Written byShalini Ojha ·
For long now, South Korean women have been restricted to conformist beauty rules. The eyes have to be big, skin pale, nose bridge high, lips cherry, and a 9:1 body face ratio (meaning the body has to be nine times longer than the face).
But now they are done. They no longer want to spend hours getting ready and therefore are destroying their cosmetics.
Likening living up to the exacting beauty standards to corsets, which women wore long ago, this movement is called 'Escape the Corset'.
Participants of the challenge are destroying costly make-up and posting pictures on social media.
This is a part of a larger push against patriarchy in the country, where women have been demanding equality and action against sexual assault.
It is pertinent to note that South Korea's cosmetic industry is booming. The country gave BB/CC creams and promoted skincare regime including snail slime and donkey milk.
The brands are globally recognized, and from 2012 to 2017, the market grew 7% annually.
According to Euromonitor, the South Korean cosmetic industry is worth $12.5 billion.
The industry is enormous, and so is the pressure.
The unrealistic beauty standards call for women to do 10 steps daily to attain the 'perfect' look. That one-third of young women have gone under the knife, speaks volumes about the culture.
Fortunately, all of this is in the past and women are embracing themselves minus the cosmetics.
About the movement, The Guardian reported that many women see beauty regime as unpaid labor.
Cha Ji-won, whom the daily interviewed, said she spent 100,000 won ($88) on cosmetics every month.
"There's only so much mental energy a person has each day, and I used to spend so much of it worrying about being 'pretty'," she said.
With her cosmetics gone, and her long hair cut, Cha has found herself again. Just like many others.
Another woman who dumped her eye-shadow, foundation, and nail polish said she was frightened to go outside without wearing them. "They can't have any power over me when it's so easy to break them," she said.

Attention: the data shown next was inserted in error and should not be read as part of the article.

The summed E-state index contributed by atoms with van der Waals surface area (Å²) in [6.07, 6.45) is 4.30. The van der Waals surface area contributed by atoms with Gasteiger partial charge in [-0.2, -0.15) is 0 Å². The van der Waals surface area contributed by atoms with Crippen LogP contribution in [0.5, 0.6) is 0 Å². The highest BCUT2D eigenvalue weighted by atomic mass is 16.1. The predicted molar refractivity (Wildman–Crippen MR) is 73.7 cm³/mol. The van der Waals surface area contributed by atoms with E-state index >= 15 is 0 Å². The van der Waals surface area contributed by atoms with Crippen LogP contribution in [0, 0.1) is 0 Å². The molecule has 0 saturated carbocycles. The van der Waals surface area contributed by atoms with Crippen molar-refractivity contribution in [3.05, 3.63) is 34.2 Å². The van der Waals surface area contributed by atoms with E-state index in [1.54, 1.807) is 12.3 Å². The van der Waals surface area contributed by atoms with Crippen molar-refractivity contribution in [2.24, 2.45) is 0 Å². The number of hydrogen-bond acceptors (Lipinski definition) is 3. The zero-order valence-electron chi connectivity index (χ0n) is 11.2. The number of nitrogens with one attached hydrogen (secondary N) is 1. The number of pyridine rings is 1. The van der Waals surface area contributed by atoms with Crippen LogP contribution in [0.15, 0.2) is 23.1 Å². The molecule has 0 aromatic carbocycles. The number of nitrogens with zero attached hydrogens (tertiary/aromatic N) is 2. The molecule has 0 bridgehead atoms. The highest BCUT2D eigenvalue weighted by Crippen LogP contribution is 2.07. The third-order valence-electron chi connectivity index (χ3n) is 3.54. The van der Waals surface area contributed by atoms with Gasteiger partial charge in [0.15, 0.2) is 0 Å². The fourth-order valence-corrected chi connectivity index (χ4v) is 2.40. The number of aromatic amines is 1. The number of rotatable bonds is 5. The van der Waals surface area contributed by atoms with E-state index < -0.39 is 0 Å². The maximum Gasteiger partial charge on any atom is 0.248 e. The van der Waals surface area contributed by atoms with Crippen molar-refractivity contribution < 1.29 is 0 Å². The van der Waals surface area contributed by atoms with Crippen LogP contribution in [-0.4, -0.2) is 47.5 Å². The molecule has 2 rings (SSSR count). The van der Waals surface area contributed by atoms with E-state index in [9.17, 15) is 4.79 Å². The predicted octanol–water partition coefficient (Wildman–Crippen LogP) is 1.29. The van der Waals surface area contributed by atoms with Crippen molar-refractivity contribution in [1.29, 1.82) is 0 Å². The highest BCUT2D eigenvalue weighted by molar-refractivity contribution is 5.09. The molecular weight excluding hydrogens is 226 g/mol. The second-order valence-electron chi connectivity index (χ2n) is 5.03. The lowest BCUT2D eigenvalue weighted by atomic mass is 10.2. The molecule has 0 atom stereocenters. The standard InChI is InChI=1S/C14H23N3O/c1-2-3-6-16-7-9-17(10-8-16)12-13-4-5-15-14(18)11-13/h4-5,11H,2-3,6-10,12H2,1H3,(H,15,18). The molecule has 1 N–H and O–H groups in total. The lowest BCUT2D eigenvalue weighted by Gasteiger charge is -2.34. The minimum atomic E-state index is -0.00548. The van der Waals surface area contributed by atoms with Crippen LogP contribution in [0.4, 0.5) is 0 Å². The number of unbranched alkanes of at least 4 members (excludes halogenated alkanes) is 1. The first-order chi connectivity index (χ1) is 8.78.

Yet another woman said she couldn't believe she applied these products on her face.
With their new-found freedom, women are dedicating time to read, and do other activities.
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나는 예쁜 걸 좋아했다. 예뻐지고 싶었다. 못생긴 내 얼굴이 싫었다. 나는 자존감이 낮아서 6화장9 이라는 가면을 쓰고 다녔다. 눈 위의 선, 빨간 입술로 자존감은 오락가락했다. 민낯을 보여주면 나에게 못생겼다는 말을 할까봐 , 또 자존감이 낮아지고 우울 해 질까봐 항상 화장을 하고 다녔다. 그래서 집 앞의 마트도 화장하고 나가야 했다. 화장이 잘 안 먹은 날에는 학교에 가지않았다. 풀메 중 하나라도 빼먹으면 하루종일 불안해 하고 아이라인을 짝짝이로 그린 날에는 거울을 붙잡고 있었다. - 하지만 이젠 그러지 않아도 된다. 예쁘지 않아도 된다. 가면은 내 본 모습이 아니란 걸 너무 늦게 알았다. 그 동안 나를 괴롭히고 내 삶을 망쳤던 가면을 벗었다. - 탈코르셋을 하면서 나의 본 모습 그대로 사랑 할 수 있게 되었다. 이게 내 얼굴이다. - #페미니스트 #페미니즘 #탈코르셋 #탈코 #탈코르셋은해방입니다 #디폴트 #디폴트운동 #한남 #좆까 #화장 #안해 #탈코르셋전시
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"The movement doesn't only aim to challenge the sexual objectification of women, but also change the status of women as subordinate to men. As a result, we're seeing a change the way women dress," said Lee Na-Young, a women's studies professor at Chung-Ang University in Seoul.
In a country where a TV anchor was once ridiculed because she wore glasses during a show, this movement is perhaps the first step in the right direction.
It is too soon to comment on whether or not this movement will dent the cosmetic industry, but local media reports claim companies are rethinking their strategies and no longer want to prey on women's insecurities.
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